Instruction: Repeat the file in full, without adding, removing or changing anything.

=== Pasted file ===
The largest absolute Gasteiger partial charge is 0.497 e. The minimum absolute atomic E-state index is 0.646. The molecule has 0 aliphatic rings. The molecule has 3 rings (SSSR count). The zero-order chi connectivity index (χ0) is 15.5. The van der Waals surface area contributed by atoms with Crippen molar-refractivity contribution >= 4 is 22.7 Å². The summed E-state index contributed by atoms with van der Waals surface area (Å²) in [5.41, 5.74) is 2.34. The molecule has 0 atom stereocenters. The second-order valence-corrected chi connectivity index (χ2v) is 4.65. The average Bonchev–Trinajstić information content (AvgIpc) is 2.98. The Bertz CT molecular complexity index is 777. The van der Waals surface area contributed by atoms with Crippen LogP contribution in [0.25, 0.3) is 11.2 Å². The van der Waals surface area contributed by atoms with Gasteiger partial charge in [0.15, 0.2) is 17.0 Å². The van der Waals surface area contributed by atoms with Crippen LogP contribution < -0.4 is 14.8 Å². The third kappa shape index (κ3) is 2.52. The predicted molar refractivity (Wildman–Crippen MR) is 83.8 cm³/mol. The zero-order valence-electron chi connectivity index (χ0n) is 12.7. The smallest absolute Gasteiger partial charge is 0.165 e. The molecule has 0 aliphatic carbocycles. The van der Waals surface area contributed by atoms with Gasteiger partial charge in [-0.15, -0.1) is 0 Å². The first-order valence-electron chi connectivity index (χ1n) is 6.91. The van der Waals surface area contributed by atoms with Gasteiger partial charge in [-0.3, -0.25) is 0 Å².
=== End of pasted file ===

The largest absolute Gasteiger partial charge is 0.497 e. The minimum absolute atomic E-state index is 0.646. The molecule has 0 aliphatic rings. The molecule has 3 rings (SSSR count). The zero-order chi connectivity index (χ0) is 15.5. The van der Waals surface area contributed by atoms with Crippen molar-refractivity contribution >= 4 is 22.7 Å². The summed E-state index contributed by atoms with van der Waals surface area (Å²) in [5.41, 5.74) is 2.34. The molecule has 0 atom stereocenters. The second-order valence-corrected chi connectivity index (χ2v) is 4.65. The average Bonchev–Trinajstić information content (AvgIpc) is 2.98. The Bertz CT molecular complexity index is 777. The van der Waals surface area contributed by atoms with Crippen LogP contribution in [0.25, 0.3) is 11.2 Å². The van der Waals surface area contributed by atoms with Gasteiger partial charge in [0.15, 0.2) is 17.0 Å². The van der Waals surface area contributed by atoms with Crippen LogP contribution < -0.4 is 14.8 Å². The third kappa shape index (κ3) is 2.52. The predicted molar refractivity (Wildman–Crippen MR) is 83.8 cm³/mol. The zero-order valence-electron chi connectivity index (χ0n) is 12.7. The smallest absolute Gasteiger partial charge is 0.165 e. The molecule has 0 aliphatic carbocycles. The van der Waals surface area contributed by atoms with Gasteiger partial charge in [-0.15, -0.1) is 0 Å². The first-order valence-electron chi connectivity index (χ1n) is 6.91. The van der Waals surface area contributed by atoms with Gasteiger partial charge in [-0.3, -0.25) is 0 Å².